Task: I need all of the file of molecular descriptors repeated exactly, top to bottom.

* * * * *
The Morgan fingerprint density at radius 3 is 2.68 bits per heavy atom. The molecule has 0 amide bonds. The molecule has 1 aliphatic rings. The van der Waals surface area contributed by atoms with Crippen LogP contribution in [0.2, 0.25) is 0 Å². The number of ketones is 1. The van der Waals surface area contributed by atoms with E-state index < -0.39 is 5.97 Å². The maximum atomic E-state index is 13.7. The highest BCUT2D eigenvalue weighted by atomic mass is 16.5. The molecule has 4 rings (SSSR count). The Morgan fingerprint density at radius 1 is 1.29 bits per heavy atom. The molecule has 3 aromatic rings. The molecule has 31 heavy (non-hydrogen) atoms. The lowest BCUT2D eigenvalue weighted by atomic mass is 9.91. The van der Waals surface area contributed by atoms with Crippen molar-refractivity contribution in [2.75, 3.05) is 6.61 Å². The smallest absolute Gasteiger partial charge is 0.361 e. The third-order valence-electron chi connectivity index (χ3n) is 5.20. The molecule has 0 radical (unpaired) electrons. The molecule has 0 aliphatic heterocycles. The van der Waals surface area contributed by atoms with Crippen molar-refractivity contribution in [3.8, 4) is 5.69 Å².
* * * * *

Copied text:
The Morgan fingerprint density at radius 3 is 2.68 bits per heavy atom. The molecule has 0 amide bonds. The molecule has 1 aliphatic rings. The van der Waals surface area contributed by atoms with Crippen LogP contribution in [0.2, 0.25) is 0 Å². The number of ketones is 1. The van der Waals surface area contributed by atoms with E-state index < -0.39 is 5.97 Å². The maximum atomic E-state index is 13.7. The highest BCUT2D eigenvalue weighted by atomic mass is 16.5. The molecule has 4 rings (SSSR count). The Morgan fingerprint density at radius 1 is 1.29 bits per heavy atom. The molecule has 3 aromatic rings. The molecule has 31 heavy (non-hydrogen) atoms. The lowest BCUT2D eigenvalue weighted by atomic mass is 9.91. The van der Waals surface area contributed by atoms with Crippen molar-refractivity contribution in [2.75, 3.05) is 6.61 Å². The smallest absolute Gasteiger partial charge is 0.361 e. The third-order valence-electron chi connectivity index (χ3n) is 5.20. The molecule has 0 radical (unpaired) electrons. The molecule has 0 aliphatic heterocycles. The van der Waals surface area contributed by atoms with Crippen molar-refractivity contribution in [3.8, 4) is 5.69 Å².